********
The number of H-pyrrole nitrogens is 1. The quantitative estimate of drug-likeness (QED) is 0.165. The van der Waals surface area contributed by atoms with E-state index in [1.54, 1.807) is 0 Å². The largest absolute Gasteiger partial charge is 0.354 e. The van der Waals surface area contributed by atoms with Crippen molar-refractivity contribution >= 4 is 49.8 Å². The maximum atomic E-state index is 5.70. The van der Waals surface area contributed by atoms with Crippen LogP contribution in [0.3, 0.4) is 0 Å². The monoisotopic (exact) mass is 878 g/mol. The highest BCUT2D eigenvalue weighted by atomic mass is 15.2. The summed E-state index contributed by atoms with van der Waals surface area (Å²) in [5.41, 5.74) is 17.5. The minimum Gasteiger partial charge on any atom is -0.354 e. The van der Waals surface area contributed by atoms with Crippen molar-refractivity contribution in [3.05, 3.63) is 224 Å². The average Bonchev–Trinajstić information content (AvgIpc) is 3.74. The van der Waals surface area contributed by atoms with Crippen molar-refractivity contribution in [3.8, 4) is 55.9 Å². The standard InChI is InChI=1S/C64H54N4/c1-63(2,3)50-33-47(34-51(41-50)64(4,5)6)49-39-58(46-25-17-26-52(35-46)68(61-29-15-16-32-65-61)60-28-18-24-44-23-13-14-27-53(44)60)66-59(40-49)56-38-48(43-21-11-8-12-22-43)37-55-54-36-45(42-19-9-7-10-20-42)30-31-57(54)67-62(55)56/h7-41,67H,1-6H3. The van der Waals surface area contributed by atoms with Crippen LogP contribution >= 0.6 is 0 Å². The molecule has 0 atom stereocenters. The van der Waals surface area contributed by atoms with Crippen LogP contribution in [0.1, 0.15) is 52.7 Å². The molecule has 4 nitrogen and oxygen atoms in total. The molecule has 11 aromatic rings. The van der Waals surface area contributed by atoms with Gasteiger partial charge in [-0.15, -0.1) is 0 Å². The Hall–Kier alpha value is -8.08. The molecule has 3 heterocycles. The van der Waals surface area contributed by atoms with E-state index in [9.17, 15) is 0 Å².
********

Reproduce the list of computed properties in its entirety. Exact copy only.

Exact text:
The number of H-pyrrole nitrogens is 1. The quantitative estimate of drug-likeness (QED) is 0.165. The van der Waals surface area contributed by atoms with E-state index in [1.54, 1.807) is 0 Å². The largest absolute Gasteiger partial charge is 0.354 e. The van der Waals surface area contributed by atoms with Crippen molar-refractivity contribution >= 4 is 49.8 Å². The maximum atomic E-state index is 5.70. The van der Waals surface area contributed by atoms with Crippen LogP contribution in [0.3, 0.4) is 0 Å². The monoisotopic (exact) mass is 878 g/mol. The highest BCUT2D eigenvalue weighted by atomic mass is 15.2. The summed E-state index contributed by atoms with van der Waals surface area (Å²) in [5.41, 5.74) is 17.5. The minimum Gasteiger partial charge on any atom is -0.354 e. The van der Waals surface area contributed by atoms with Crippen molar-refractivity contribution in [3.05, 3.63) is 224 Å². The average Bonchev–Trinajstić information content (AvgIpc) is 3.74. The van der Waals surface area contributed by atoms with Crippen molar-refractivity contribution in [3.8, 4) is 55.9 Å². The standard InChI is InChI=1S/C64H54N4/c1-63(2,3)50-33-47(34-51(41-50)64(4,5)6)49-39-58(46-25-17-26-52(35-46)68(61-29-15-16-32-65-61)60-28-18-24-44-23-13-14-27-53(44)60)66-59(40-49)56-38-48(43-21-11-8-12-22-43)37-55-54-36-45(42-19-9-7-10-20-42)30-31-57(54)67-62(55)56/h7-41,67H,1-6H3. The van der Waals surface area contributed by atoms with Crippen LogP contribution >= 0.6 is 0 Å². The molecule has 0 atom stereocenters. The van der Waals surface area contributed by atoms with Crippen LogP contribution in [0.1, 0.15) is 52.7 Å². The molecule has 4 nitrogen and oxygen atoms in total. The molecule has 11 aromatic rings. The van der Waals surface area contributed by atoms with Gasteiger partial charge in [-0.15, -0.1) is 0 Å². The Hall–Kier alpha value is -8.08. The molecule has 3 heterocycles. The van der Waals surface area contributed by atoms with E-state index in [9.17, 15) is 0 Å².